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Trying Google Reader for a week

Google Reader got updated last week, and added enough functionality to make it a contender against the reigning King of Online Aggregators, Bloglines. Gina Tripiani of Lifehacker made the switch, and so did Matt Cutts of Google. Seems there’s something to the new version…

So, even though I’m still a huge Bloglines fans (don’t worry guys – I’m not defecting! :-)), I’m going to try using Google Reader for a week, and document the results here.

I’ve exported my list of 600+ subscriptions as OPML from Bloglines, and imported into Google Reader. The trial started yesterday afternoon.

I’m compiling a list of “Things Bloglines Can Do that Google Reader Can’t” as well as “Things Google Reader Can Do that Bloglines Can’t”. I’ll be posting those this week. Hopefully, if you’re trying to decide between these two online aggregators, this will be useful info. For myself, I’m going to see if any of those differences is a dealbreaker.

I’m an “edge case” when it comes to feed reading. I read a TON of feeds, carefully organized into folders/groups. I read a LOT on my mobile devices, so how well the mobile version of Google Reader stacks up to Bloglines Mobile is going to be a big part of the equation for me.

I’ll keep you updated – so far, it’s usable, which is more than I could say for the previous version. ๐Ÿ™‚

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Video: Boogers are Yucky

It started out as wanting to film Emma reading a bedtime story with Daddy – "Yummy Yucky". She’s a very good "reader" for a three and a half year old.

The best part is about 1 minute in, where we get to the "Burgers are Yummy, Boogers are Yucky" page. We’ve been trying to teach her the latter concept lately, but it’s obviously not working. :-) 

This video was originally shared on blip.tv by Josh Bancroft with a Creative Commons Attribution-NonCommercial-ShareAlike license.
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R.I.P. “DigitalBill” Douthett, Wizards of Technology podcaster

I noticed a comment this morning on a photo I took at Podcast Academy (at the Portlable Media Expo) last year. The photo was of DigitalBill, from the Wizards of Technology podcast. The comment:

Rest in Peace Bill. You were a Star.

That sounded serious. There wasn’t anything on the Wizards of Technology site, where Bill had posted as recently as a couple of weeks ago. A little bit of digging turned up this post at MacMerc, stating that Bill had passed away a couple of days ago, of apparently natural causes.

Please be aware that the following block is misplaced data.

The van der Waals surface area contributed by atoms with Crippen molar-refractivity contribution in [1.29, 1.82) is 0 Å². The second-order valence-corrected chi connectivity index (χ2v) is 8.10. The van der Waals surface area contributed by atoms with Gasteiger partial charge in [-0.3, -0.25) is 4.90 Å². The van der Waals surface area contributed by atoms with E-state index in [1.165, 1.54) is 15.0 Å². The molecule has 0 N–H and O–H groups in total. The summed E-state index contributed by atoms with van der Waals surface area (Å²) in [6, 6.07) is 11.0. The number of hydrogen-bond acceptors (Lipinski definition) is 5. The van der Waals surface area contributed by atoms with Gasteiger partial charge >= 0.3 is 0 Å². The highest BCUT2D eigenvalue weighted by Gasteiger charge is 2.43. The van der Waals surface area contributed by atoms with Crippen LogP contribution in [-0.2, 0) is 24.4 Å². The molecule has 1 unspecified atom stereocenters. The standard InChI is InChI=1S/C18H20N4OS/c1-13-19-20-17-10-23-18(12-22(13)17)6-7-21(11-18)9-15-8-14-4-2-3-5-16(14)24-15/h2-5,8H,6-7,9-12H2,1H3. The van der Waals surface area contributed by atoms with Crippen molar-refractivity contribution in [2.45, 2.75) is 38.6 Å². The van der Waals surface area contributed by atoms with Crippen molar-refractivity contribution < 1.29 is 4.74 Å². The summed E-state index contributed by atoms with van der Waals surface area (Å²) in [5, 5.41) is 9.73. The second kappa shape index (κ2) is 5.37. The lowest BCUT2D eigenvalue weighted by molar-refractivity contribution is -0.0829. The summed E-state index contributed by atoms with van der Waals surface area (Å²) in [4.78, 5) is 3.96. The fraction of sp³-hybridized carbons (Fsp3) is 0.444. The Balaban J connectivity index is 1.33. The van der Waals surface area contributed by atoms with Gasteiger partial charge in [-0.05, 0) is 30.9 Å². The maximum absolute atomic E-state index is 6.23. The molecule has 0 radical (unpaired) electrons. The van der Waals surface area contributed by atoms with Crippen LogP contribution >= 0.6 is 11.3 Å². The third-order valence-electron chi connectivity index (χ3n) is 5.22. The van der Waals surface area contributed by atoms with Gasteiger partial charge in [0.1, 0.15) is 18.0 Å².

Crap.

I didn’t know Bill very well, but I’m very sorry to hear of his passing. He was a smart, funny (walked around PME in a kilt, to make a point about getting people’s attention) guy. My condolences to his family and friends… ๐Ÿ™

Update: Here’s one of the (blurry) photos I have of Bill in his utili-kilt:

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Chris Pirillo/blaugh in Wired Magazine

Saw this little quote/blurb in this month’s dead tree issue of Wired Magazine (October 2006, issues 14.10). Yay Chris! ๐Ÿ™‚

Link to Chris’s blog, and blaugh.com (the blogosphere’s best web comic). Specifically, the Friendster comic mentioned in the article:

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GigaVox Levelator – the most important thing to happen at Portable Media Expo 2006

I didn’t make it to the Portable Media and Podcast Expo down in Ontario, California this year. I went last year, and had a great time. Met a ton of people at various stages of their podcast careers. Some have faded away, and others have found success. I came home with lots of thoughts about my approach to podcasting, and ultimately, because of all that, shifted to an occasional podcast when appropriate, like Dave Winer’s Morning Coffee Notes, rather than holding myself to trying to do a regular “show” like Adam Curry’s Daily Source Code.

At any rate, I’ve been following PME via the blogosphere this year. Paul Colligan has provided pretty good coverage from the angle of someone interested in the commercial possibilities, and the “portablemediaexpo” tag on Flickr has had lots of photos to get a general feel for the event.

Even though I wasn’t there in person, I wanted to write about what I feel is the most significant thing to happen at PME this year – GigaVox Media released “The Levelator” – a free application for Windows and Mac that acts like a compressor/limiter, and does some fancy RMS normalization. Doug Kaye teased us with the promise of an app like this last year at PME, and the wait was worth it.

If you’ve ever recorded a podcast with two or more people, or various sound clips, and tried to get them all to sound equally loud (levels) using something like Audacity or Adobe Audition, then you know it’s a time consuming and frustrating process. The Levelator does all of that for you like magic. Really. Magic. Simply drop your audio file on it, and it will churn out a file with near perfect levels. Basically, it does in software post-production what it would take thousands of dollars of audio equipment and a skilled recording engineer to do “live”.

I’ve tried it on some audio files I had laying around, and hadn’t published because I needed to fix the levels, and hadn’t found the time to do it manually. The Levelator works like a charm. I’m really impressed so far, and I’m going to recommend it to all the people I know who produce podcasts.

If you do audio production, give it a try, and see if it earns a place in your workflow. It definitely has in mine. Many thanks to Doug, Michael, Bruce, Malcolm, Paul, and all the others that probably had a hand in this amazingly useful tool. And thanks for making it free. GigaVox Media and the Conversations Network continue to make enormous contributions to the world of podcasting. You guys rock! ๐Ÿ™‚

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